And speaking of music, another thing I’ve thought about on Valentine’s Day is follow the advice in the old tune “I’m Gonna Sit Right Down and Write Myself a Letter,” a song made popular by Fats Waller in the mid-1930s. You know the one that goes:

I’m gonna sit right down and write myself a letter,And make believe it came from you.I’m gonna write words oh so sweet,They’re gonna knock me off my feet.A lotta kisses on the bottom,I’ll be glad I’ve got ‘em!

To be honest, I’ve never really sat down and written a letter to myself (but I have composed several in my head). Bottom line: over the years, I’ve found that Valentine’s Day is a great opportunity to take stock of yourself and your life. When I look back on mine, I have to admit while there have been some real lows, there have also been a considerable number of “highs.” In fact, I sometimes leaf through one of my scrapbooks and look at the Valentine’s Day cards my kids have sent me over the years. What a joy they are to look at and what a terrific reminder of great times gone by.

The cards also serve as a inspirational reminder for me to make the most of every day, set some goals for the future and perhaps most important of all, to enjoy the questions. I must admit that more often than not, I don’t know all or even any of the answers. But, so what? The important point, at least for me, is not to just reminisce about times gone by, but to use those thoughts as a base for taking meaningful and rewarding action moving forward. Having just celebrated my 78th trip around the sun (What a great way to talk about your natal anniversary!), there just may not be that many more round trips ahead, so it’s time to dig in and make the most of them.

Finally, I try to follow the advice given out by Dr. Wayne Dyer. “You cannot be lonely if you like the person you’re alone with.”What a nice idea and something to really take to heart, especially on Valentine’s Day. This year, I may just write that letter to myself after all.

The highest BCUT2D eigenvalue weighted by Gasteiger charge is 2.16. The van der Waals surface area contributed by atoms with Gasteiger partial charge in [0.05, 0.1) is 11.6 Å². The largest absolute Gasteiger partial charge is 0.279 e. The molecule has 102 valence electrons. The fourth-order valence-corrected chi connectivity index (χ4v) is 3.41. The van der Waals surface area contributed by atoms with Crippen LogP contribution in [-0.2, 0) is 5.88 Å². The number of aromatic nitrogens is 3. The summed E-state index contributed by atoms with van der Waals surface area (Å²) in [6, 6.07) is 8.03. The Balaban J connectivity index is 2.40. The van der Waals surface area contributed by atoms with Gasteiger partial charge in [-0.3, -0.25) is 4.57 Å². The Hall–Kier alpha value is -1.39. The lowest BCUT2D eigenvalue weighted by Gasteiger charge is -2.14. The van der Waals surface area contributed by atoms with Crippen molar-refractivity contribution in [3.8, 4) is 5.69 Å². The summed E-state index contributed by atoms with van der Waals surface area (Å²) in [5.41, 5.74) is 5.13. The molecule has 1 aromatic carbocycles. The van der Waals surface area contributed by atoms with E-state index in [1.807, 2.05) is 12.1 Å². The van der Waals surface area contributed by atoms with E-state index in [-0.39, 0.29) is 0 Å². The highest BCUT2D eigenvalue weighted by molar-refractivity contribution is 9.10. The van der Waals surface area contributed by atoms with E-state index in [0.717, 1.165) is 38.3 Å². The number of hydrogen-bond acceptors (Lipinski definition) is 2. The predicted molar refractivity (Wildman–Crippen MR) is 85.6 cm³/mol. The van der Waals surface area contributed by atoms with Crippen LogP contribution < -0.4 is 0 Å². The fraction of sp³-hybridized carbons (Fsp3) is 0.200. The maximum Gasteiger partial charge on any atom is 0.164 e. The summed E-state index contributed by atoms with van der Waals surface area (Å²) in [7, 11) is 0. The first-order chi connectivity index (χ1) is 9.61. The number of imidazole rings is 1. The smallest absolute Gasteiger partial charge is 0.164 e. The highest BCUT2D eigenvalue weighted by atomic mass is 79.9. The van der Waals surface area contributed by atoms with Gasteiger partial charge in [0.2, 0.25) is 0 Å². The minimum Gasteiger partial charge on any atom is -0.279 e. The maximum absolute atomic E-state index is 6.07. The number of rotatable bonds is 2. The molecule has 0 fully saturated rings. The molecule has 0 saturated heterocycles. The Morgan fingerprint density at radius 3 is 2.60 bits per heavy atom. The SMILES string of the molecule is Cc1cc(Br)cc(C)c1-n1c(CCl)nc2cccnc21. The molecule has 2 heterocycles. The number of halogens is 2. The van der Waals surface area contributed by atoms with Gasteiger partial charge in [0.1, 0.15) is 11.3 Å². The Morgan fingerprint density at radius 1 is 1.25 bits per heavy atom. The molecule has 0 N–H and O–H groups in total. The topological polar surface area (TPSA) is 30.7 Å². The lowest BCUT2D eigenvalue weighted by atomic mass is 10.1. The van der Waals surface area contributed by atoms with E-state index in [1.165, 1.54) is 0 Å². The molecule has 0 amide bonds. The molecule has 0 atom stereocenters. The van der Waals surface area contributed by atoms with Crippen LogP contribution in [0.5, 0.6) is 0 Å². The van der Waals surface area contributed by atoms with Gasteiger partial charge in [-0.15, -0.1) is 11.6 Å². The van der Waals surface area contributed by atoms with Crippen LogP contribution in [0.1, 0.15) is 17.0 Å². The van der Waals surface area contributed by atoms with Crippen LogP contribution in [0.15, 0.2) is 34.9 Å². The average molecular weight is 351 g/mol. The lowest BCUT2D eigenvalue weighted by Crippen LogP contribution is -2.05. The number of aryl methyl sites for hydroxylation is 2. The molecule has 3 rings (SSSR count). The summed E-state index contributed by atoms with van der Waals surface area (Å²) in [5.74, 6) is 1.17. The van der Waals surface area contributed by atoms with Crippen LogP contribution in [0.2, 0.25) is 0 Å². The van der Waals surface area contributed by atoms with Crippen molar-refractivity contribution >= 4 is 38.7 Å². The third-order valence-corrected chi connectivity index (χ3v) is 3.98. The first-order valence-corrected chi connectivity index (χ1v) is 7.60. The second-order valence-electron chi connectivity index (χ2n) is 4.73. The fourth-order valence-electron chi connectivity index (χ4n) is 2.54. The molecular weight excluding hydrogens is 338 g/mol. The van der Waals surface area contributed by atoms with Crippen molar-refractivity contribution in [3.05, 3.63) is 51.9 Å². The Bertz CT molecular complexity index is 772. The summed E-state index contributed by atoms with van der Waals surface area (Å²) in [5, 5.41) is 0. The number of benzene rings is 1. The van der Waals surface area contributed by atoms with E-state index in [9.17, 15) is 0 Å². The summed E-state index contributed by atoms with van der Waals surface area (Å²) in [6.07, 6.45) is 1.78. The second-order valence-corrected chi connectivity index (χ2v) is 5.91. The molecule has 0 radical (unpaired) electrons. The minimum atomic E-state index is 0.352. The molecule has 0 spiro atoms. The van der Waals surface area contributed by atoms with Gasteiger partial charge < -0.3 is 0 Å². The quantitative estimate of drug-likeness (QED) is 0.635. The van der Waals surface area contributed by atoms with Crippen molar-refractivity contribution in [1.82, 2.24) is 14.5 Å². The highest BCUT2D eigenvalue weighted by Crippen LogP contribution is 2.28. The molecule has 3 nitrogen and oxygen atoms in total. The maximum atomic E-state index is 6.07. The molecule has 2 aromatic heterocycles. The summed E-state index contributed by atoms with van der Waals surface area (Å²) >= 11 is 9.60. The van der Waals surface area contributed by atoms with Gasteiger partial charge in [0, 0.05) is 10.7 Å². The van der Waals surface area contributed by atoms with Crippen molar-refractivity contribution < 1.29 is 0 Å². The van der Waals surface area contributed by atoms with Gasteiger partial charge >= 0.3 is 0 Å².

* CBN News

** Greeting Card Association

About this writer

  • Phil La Borie

    Phil La Borie

    Phil La Borie is an award-winning writer/artist based in Garden City, South Carolina. His work has been published in AdWeek, The Kaiser-Permanente Journal, Westworld Magazine and online at Phil is the 2015 winner of the Alice Conger Patterson Award offered through the Emrys Foundation. He can be reached at

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2 Responses to “Only the Lonely: Celebrating Valentine’s Day without a Valentine”

  1. Linda O'Connell says:

    Great story teller and late Wayne Dyer follower, too? No wonder I am attracted to your writing, which is a gift.

  2. Erika Hoffman says:

    Enjoyed reading your story. I think the special holidays when we are supposed to feel special can have the opposite effect. Since the time I was a kid wishing to find a pony nibbling the backyard lawn and never did, I’ve taught myself to lower my expectations! So, I don’t feel sad if the kids don’t call or my husband forgets it’s Valentines Day or whatever. Disappointment can rob you of the joy of waking up and discovering what will unfold each day.